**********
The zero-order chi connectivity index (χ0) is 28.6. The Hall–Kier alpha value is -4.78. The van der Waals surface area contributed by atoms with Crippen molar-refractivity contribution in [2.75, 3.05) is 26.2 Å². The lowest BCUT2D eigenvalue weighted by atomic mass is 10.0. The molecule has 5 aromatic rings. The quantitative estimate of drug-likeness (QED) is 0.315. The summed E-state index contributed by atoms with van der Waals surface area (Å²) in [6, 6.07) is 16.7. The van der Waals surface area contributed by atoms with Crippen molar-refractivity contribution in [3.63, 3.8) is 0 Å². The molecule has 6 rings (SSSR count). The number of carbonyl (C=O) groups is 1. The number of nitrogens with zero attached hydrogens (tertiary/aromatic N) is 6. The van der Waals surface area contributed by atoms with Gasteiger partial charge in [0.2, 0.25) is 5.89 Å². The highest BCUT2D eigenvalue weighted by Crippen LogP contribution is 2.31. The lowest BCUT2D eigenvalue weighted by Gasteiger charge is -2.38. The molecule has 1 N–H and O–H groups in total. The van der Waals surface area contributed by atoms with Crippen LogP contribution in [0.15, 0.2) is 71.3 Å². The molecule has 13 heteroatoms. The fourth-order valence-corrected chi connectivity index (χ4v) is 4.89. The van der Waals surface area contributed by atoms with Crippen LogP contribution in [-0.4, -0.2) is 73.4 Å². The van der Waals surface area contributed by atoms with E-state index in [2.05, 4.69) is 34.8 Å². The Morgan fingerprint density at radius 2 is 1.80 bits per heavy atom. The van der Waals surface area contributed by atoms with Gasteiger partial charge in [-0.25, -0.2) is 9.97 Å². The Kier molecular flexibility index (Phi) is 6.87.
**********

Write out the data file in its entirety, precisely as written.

The zero-order chi connectivity index (χ0) is 28.6. The Hall–Kier alpha value is -4.78. The van der Waals surface area contributed by atoms with Crippen molar-refractivity contribution in [2.75, 3.05) is 26.2 Å². The lowest BCUT2D eigenvalue weighted by atomic mass is 10.0. The molecule has 5 aromatic rings. The quantitative estimate of drug-likeness (QED) is 0.315. The summed E-state index contributed by atoms with van der Waals surface area (Å²) in [6, 6.07) is 16.7. The van der Waals surface area contributed by atoms with Crippen molar-refractivity contribution in [3.63, 3.8) is 0 Å². The molecule has 6 rings (SSSR count). The number of carbonyl (C=O) groups is 1. The number of nitrogens with zero attached hydrogens (tertiary/aromatic N) is 6. The van der Waals surface area contributed by atoms with Gasteiger partial charge in [0.2, 0.25) is 5.89 Å². The highest BCUT2D eigenvalue weighted by Crippen LogP contribution is 2.31. The lowest BCUT2D eigenvalue weighted by Gasteiger charge is -2.38. The molecule has 1 N–H and O–H groups in total. The van der Waals surface area contributed by atoms with Crippen LogP contribution in [0.15, 0.2) is 71.3 Å². The molecule has 13 heteroatoms. The fourth-order valence-corrected chi connectivity index (χ4v) is 4.89. The van der Waals surface area contributed by atoms with Crippen LogP contribution in [-0.4, -0.2) is 73.4 Å². The van der Waals surface area contributed by atoms with E-state index in [2.05, 4.69) is 34.8 Å². The Morgan fingerprint density at radius 2 is 1.80 bits per heavy atom. The van der Waals surface area contributed by atoms with Gasteiger partial charge in [-0.25, -0.2) is 9.97 Å². The Kier molecular flexibility index (Phi) is 6.87.